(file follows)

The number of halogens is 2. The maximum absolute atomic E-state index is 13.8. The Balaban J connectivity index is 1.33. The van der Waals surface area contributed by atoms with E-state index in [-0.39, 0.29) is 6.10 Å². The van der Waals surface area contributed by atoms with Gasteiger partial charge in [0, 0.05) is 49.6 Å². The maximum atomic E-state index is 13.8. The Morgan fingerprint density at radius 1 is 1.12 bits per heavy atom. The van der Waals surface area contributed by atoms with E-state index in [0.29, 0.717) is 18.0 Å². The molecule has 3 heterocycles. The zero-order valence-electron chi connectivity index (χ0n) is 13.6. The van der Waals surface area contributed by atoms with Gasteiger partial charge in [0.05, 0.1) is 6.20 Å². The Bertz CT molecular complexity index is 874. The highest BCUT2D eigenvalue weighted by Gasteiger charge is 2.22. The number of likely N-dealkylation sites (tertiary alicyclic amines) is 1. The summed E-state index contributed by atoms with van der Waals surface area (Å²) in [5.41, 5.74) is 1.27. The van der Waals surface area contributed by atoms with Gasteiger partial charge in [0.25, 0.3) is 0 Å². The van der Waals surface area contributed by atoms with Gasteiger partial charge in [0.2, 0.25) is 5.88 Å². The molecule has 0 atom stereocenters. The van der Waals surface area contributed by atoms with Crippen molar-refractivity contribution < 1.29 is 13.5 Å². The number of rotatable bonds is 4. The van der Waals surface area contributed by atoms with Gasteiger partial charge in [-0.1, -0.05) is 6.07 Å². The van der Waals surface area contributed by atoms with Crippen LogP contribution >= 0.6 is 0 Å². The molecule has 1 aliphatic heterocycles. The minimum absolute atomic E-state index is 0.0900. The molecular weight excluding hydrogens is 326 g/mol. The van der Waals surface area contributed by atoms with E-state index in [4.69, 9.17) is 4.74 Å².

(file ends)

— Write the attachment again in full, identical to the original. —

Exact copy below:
The number of halogens is 2. The maximum absolute atomic E-state index is 13.8. The Balaban J connectivity index is 1.33. The van der Waals surface area contributed by atoms with E-state index in [-0.39, 0.29) is 6.10 Å². The van der Waals surface area contributed by atoms with Gasteiger partial charge in [0, 0.05) is 49.6 Å². The maximum atomic E-state index is 13.8. The Morgan fingerprint density at radius 1 is 1.12 bits per heavy atom. The van der Waals surface area contributed by atoms with E-state index in [0.29, 0.717) is 18.0 Å². The molecule has 3 heterocycles. The zero-order valence-electron chi connectivity index (χ0n) is 13.6. The van der Waals surface area contributed by atoms with Gasteiger partial charge in [0.05, 0.1) is 6.20 Å². The Bertz CT molecular complexity index is 874. The highest BCUT2D eigenvalue weighted by Gasteiger charge is 2.22. The number of likely N-dealkylation sites (tertiary alicyclic amines) is 1. The summed E-state index contributed by atoms with van der Waals surface area (Å²) in [5.41, 5.74) is 1.27. The van der Waals surface area contributed by atoms with Gasteiger partial charge in [0.25, 0.3) is 0 Å². The van der Waals surface area contributed by atoms with Gasteiger partial charge in [0.2, 0.25) is 5.88 Å². The molecule has 0 atom stereocenters. The van der Waals surface area contributed by atoms with Crippen molar-refractivity contribution < 1.29 is 13.5 Å². The number of rotatable bonds is 4. The van der Waals surface area contributed by atoms with Gasteiger partial charge in [-0.1, -0.05) is 6.07 Å². The van der Waals surface area contributed by atoms with Crippen LogP contribution >= 0.6 is 0 Å². The molecule has 1 aliphatic heterocycles. The minimum absolute atomic E-state index is 0.0900. The molecular weight excluding hydrogens is 326 g/mol. The van der Waals surface area contributed by atoms with E-state index in [4.69, 9.17) is 4.74 Å².